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The legislature reconvened today after a two week break.  My day was a busy one as I focused on three issues that have attracted a lot of attention this session- taxes, commercial sexual exploitation of children, and guns.

 I began the morning at a rally in support of a $1 increased tax on tobacco.  The bill is what supporters are calling a win-win-win.  It is a win for children’s health as higher costs have been found to deter teen smoking.  It is a win because it has been projected to raise approximately $354 million annually in revenues.  And, finally, it is a win because it is popular.  73%of Georgia voters favor an increased tax on tobacco.

The Senate Judiciary Committee held a hearing on a substitute to SB 304 this afternoon.  Instead of the original version of the bill which would have mandated that children under 16 could not have been prosecuted for prostitution, the substitute would, instead, provide that the child be treated as an unruly child and directs the Governor’s Office for Children and Families to develop an appropriate system of care for such children.  Advocates including Georgia Women for a Change, the Catholic Conference and the Presbytery, the Fulton County DA’s office, and a Future Not a Past spoke in support of the substitute.  Others, including Concerned Women for America and the Freedom Forum continued to express opposition and stated that the girls were not always victims but engaged in sex for money willingly and deserved punishment.  Several of the opponents’ comments led Sen. Seth Harp to ask, ‘What would Jesus have done?”  The hearing concluded without a committee vote.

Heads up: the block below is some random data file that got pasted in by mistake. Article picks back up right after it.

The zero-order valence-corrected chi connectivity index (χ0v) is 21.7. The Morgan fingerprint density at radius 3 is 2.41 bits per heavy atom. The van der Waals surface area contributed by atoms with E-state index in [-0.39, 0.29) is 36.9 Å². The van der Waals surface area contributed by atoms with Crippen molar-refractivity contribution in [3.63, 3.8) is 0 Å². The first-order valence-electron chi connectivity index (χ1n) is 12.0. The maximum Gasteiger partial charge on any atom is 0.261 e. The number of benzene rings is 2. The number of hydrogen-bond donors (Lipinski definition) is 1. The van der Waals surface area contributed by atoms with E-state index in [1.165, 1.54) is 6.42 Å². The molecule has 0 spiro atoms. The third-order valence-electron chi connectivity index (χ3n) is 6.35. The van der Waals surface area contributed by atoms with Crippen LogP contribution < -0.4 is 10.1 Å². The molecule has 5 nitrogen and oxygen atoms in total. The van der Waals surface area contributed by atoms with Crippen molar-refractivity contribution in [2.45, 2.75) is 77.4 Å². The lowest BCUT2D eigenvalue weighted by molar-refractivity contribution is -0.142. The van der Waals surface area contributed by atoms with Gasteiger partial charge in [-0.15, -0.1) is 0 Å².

Finally, late this afternoon, the Senate Special Judiciary Committee held a hearing on SB 308 which specifies where guns can be carried in public.  The bill passed the committee with just one vote opposed by Sen. Donzella James and now goes to the Rules Committee.

Mindy

The House Judiciary Non-Civil Committee is scheduled to hold a hearing on HB 615, a bill that would, if passed, allow concealed weapons to be carried anywhere except courtrooms and jails/prisons. The bill would provide that public buildings no longer be off-limits to concealed firearms. If this version were to pass, firearms would be allowed in bars, schools, college dormitories and all campus buildings, daycare centers, churches and all establishments that are open to the public unless the property owner prohibits weapons.

 Do you have concerns?  If so, make your voice heard by attending the hearing at 1:30 in room 132 of the Capitol .

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